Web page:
In the last of the series ‘Left to Die’ for this year, Citi Business News turns its attention to the once vibrant oil palm industry, which used to provide foreign earnings for this country.
The industry which is almost on its knees has resulted in Ghana importing thousands of tonnes of palm oil from Malaysia for industrial purposes, while domestic use also grows.
According to the Malaysia Palm Oil Council, it is aiming at increasing its palm oil export to Ghana from about 200,000 tonnes to 300,000 tonnes by 2018.
This is estimated to cost Ghana about 210 million dollars’ worth of import next year, which translates to 2.2 percent of total imports of the country.
The Chairman of the Malaysia Palm Oil Council, Dato’ Lee Yeow Chor, in October this year, told journalists that the council intends to increase its export to Ghana due to growing demand.
“We are positive that the consumption of good quality palm oil from Malaysia will increase. We also want to promote other by-products, including soap, fatty-acid and palm kernel. We are more interested in pushing value added products,” he said.
According to the Ministry of Agriculture, oil palm accounted for 75 percent of export revenue for Ghana in the 1880s.
Malaysia, which is currently dominating the world palm oil market started the establishment of oil palm plantations with planting materials from Ghana.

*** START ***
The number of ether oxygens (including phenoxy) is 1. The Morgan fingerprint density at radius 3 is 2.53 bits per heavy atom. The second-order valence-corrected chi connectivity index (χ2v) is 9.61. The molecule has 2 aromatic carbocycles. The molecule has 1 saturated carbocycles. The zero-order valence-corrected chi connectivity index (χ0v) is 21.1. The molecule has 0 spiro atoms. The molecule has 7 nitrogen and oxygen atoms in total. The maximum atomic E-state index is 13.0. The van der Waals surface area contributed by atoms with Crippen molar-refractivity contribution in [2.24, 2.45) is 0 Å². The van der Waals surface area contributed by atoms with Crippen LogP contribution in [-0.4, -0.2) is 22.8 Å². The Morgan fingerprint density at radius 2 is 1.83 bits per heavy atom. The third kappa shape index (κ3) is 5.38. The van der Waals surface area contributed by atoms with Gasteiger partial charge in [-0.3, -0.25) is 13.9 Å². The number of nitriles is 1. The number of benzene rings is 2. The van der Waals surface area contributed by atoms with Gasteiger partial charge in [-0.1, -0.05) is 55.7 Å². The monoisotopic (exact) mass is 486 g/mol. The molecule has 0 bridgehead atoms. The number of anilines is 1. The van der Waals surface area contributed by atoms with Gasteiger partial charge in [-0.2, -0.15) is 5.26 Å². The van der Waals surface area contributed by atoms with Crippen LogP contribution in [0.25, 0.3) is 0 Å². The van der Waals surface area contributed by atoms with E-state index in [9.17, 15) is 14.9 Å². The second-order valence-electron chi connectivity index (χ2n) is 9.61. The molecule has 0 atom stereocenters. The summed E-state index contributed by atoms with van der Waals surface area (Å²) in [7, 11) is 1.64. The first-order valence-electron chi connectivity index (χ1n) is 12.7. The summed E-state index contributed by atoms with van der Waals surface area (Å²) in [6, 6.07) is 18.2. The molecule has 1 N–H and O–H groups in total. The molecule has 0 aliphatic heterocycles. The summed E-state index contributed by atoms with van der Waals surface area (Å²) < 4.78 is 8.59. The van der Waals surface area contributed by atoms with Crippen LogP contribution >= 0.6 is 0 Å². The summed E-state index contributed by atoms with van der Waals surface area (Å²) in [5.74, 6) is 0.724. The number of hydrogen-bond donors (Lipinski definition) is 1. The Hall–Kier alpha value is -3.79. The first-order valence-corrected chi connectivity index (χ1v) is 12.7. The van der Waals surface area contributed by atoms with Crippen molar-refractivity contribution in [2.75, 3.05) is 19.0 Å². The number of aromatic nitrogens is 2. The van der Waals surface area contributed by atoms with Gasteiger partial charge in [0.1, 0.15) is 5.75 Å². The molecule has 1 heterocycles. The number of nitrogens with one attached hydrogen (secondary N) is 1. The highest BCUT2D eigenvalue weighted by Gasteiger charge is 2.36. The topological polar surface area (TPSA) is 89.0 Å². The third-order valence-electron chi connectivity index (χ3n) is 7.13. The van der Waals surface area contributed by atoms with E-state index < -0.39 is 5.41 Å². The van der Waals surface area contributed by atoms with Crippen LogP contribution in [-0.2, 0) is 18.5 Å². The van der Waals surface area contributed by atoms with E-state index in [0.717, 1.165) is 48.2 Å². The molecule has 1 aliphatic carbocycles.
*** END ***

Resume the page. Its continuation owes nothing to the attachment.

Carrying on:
But, after over a hundred years, the tables have turned, and Ghana has rather increased its import of palm oil from Malaysia for industrial use.
For instance, by the first three quarters of 2017, Ghana imported 213,000 tonnes of palm oil from Malaysia, valued at149.1million dollars and representing more than 70 percent of total imports of the commodity within the period.
The 2017 import figure represents an almost 10 percent increase on the 2016 import of 203,000 tonnes.
Meanwhile, the Malaysian Palm Oil Council is projecting a 20 percent increase in palm oil export to Ghana. According to the council, it sees the Ghanaian market as a growing one that has a huge appetite for palm oil consumption – particularly for the Fast-Moving Consumer Goods industry.
Mr. Chor states how the Malaysians intends to increase their export through the establishment of oil palm plantation in Ghana.
“Malaysian companies have entered into agreements with companies in Indonesia, Nigeria, Papua New Guinea, Columbia and others, and we are looking at deals like that here. We are hoping to discuss incentives and government policies,” he said.
One time best farmer for the Western region and an oil palm plantation farmer, Issa Ouedraogo expressed his frustrations at the neglect of the industry.
According to him, government must invest in the sector to revamp the the oil palm industry.
But the Malaysians, are targeting about one million metric tonnes of palm oil supply to the West African sub-region with Ghana, being an important destination.
Mr. Issa Ouedraogo warns that Ghana may lose out on the numerous benefits of the plant if it neglects oil palm since it is a cash crop with numerous economic benefit and in high demand.
By: Lawrence Segbefia/citibusinessnews.com/Ghana